Anyhow, run the program, drop the files into it, and wait.  It take about 15
seconds per song.  In the case of the tagger I was using, it then either
moves the file to the Identified section, where you can then give the Ok for
it to rename them; or they end up in the Unknown section.

Sometime you get multiple matches for a song, and will need to pick one.
Failing that there's a lookup function to manually find the song.

When ripping I use CDEX v1.51 with freedb.org as the database.  CDEx v1.7
has a few bugs, being beta and all.

I also use Tag&Rename to deal with MP3 tags.  It'll deal with individual
songs or albums, and lets you fix up error or fill in missing data.  It can
also rename files based on info within the mp3 tag.

Tony

2007\01\25@233206 by James Nick Sears

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face
Not as a direct help, but maybe loosely related, there is a CDText  
format that never really seemed to catch on that some CD players  
could read (I had a pretty high-end Kenwood car head unit from a few  
years back that could, for example - I also think that many computers  
read it) that can embed disc/track info into the disc.  As far as I  
recall (I haven't burned many CD's since I moved to NY and migrated  
from a car to the subway, and hence my car stereo to an iPod) most  
burning software, Nero included, supports burning CDs with the data  
embedded.

I was always amazed that of all the commercial CDs I owned, only a  
tiny handful (maybe 3 or 4) actually included the data.  Maybe it's  
more prevalent these days.

-n.



On Jan 25, 2007, at 10:55 PM, Tony Smith wrote:

{Quote hidden}

> --

2007\01\26@024444 by Jinx

face picon face
> The big benefit of MP3 is the compression, about 10 to 1, so you
> can get about 10 normal audio CD's content in to 1 MP3 CD
> (depending on your compression/quality levels)

Yes, I do that often, 44100Hz  & 320kbps. 2/3 of my players can
do MP3 and, as you say, the quality difference is imperceptible (or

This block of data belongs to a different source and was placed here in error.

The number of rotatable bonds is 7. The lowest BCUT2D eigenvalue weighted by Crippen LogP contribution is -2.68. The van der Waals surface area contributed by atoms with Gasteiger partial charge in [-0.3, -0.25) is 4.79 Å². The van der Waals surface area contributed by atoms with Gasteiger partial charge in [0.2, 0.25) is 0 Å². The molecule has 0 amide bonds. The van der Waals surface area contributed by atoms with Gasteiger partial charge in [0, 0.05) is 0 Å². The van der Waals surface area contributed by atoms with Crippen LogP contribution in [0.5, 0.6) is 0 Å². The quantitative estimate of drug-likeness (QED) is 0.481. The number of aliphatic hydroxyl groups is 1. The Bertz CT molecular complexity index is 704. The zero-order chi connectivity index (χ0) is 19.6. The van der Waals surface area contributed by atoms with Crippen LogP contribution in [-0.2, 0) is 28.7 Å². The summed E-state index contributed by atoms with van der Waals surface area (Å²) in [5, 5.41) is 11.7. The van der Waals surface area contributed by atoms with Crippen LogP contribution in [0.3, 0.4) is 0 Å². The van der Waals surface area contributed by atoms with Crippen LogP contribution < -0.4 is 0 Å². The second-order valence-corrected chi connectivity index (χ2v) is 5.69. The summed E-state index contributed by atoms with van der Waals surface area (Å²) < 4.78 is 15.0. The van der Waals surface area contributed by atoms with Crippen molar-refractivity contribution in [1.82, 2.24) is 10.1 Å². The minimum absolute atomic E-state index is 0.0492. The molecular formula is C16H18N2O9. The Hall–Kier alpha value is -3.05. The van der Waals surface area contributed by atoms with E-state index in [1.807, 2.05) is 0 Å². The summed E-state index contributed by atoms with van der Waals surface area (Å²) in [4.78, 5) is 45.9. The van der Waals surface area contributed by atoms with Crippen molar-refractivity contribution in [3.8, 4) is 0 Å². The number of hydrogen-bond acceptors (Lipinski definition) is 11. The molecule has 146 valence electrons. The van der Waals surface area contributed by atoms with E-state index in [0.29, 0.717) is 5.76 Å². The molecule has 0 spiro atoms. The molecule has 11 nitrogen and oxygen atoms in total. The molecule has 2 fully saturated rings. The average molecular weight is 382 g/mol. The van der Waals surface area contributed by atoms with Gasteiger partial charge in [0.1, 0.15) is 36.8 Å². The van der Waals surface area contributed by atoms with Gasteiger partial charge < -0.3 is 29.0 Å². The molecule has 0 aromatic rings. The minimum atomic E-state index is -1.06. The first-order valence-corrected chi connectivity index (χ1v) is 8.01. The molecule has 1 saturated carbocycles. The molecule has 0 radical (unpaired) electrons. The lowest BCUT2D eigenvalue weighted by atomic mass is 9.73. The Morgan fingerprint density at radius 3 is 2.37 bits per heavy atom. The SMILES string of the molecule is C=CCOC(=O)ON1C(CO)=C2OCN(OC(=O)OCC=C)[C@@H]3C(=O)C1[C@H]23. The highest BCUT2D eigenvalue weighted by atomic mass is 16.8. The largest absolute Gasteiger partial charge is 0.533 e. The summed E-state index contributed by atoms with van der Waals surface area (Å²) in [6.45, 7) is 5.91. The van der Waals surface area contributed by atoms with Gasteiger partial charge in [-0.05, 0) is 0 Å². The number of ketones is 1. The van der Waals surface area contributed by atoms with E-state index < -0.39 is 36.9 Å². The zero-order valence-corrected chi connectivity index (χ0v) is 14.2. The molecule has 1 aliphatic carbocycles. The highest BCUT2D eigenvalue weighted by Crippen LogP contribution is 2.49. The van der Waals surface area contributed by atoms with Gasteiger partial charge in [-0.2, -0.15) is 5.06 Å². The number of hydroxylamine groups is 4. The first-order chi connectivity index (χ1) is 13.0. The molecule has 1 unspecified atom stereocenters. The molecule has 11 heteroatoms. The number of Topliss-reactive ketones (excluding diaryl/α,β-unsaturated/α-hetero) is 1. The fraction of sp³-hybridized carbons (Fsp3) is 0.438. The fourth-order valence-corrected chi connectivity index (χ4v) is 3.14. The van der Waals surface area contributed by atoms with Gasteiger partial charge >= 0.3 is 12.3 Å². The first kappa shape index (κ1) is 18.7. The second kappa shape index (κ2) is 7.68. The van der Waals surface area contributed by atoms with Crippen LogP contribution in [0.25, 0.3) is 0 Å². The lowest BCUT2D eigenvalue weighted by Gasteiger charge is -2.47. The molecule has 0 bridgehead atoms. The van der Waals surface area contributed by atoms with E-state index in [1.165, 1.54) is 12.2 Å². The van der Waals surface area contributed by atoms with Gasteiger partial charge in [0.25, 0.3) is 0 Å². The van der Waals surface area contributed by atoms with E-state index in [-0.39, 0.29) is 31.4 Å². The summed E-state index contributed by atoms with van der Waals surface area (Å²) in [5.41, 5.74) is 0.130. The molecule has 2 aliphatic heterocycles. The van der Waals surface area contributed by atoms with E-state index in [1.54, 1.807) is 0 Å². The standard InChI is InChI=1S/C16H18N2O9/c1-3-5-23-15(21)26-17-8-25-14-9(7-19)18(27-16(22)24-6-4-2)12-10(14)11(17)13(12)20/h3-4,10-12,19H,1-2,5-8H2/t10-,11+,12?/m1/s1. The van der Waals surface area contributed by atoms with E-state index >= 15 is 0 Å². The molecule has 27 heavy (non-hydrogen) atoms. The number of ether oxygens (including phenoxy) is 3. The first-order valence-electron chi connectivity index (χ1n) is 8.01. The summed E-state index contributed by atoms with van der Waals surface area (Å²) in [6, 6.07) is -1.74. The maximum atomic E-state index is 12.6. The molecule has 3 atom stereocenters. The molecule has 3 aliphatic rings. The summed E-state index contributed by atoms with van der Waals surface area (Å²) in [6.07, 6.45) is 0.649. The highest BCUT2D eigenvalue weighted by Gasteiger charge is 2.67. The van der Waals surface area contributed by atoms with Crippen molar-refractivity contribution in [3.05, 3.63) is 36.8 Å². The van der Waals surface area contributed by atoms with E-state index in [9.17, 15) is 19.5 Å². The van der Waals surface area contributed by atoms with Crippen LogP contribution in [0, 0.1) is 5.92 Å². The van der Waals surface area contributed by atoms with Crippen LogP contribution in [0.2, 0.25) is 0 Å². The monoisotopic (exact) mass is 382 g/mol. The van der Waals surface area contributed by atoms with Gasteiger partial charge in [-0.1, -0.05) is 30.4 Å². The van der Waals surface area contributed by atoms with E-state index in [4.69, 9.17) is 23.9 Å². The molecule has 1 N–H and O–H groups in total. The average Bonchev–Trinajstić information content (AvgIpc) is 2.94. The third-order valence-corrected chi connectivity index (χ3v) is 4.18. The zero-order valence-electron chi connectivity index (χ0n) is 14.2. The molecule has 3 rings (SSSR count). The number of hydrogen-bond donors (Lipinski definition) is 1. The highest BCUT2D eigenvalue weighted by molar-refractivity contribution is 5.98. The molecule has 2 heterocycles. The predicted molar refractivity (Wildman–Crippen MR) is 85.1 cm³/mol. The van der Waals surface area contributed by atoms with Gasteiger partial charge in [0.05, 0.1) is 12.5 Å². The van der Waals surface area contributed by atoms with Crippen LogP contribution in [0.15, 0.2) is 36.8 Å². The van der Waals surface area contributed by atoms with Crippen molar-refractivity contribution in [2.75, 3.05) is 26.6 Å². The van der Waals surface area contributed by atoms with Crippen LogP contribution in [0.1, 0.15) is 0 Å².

at least I've not found any issues yet) for such drastically smaller
file sizes. I have a bum-bag (fanny-pack) with a 6V SLA and
switcher to put out 3.6V for the CD player. It's great, lasts all day
and I need to take just a couple of MP3 CDs with me. Also, some
long symphonic works are on the long-play SACD format, (eg
Bruckner's 8th is 86 minutes) and as I don't want to take originals
out and can't back up SACD, a 200MB MP3 does the job fine

2007\01\26@042505 by Tony Smith

picon face
> > The big benefit of MP3 is the compression, about 10 to 1,
> so you can
> > get about 10 normal audio CD's content in to 1 MP3 CD (depending on
> > your compression/quality levels)
>
> Yes, I do that often, 44100Hz  & 320kbps. 2/3 of my players
> can do MP3 and, as you say, the quality difference is
> imperceptible (or at least I've not found any issues yet) for
> such drastically smaller file sizes. I have a bum-bag


Do VBR (variable bit rate), makes your files much smaller.  Set the maximum
to 320, and the minimum to 32.

I find it can drop the size in half on occasions.  Depends what it is, old
time blues tends to crunch down pretty well.

Tony

2007\01\26@063151 by Jinx

face picon face
> Do VBR (variable bit rate), makes your files much smaller.  Set the
> maximum to 320, and the minimum to 32

Ah, wasn't aware you could do that. The convertor I use has only fixed
rates. Recommend a VBR one ?

2007\01\26@064849 by Howard Winter

face
flavicon
picon face
Jinx,

On Fri, 26 Jan 2007 14:31:27 +1300, Jinx wrote:

{Quote hidden}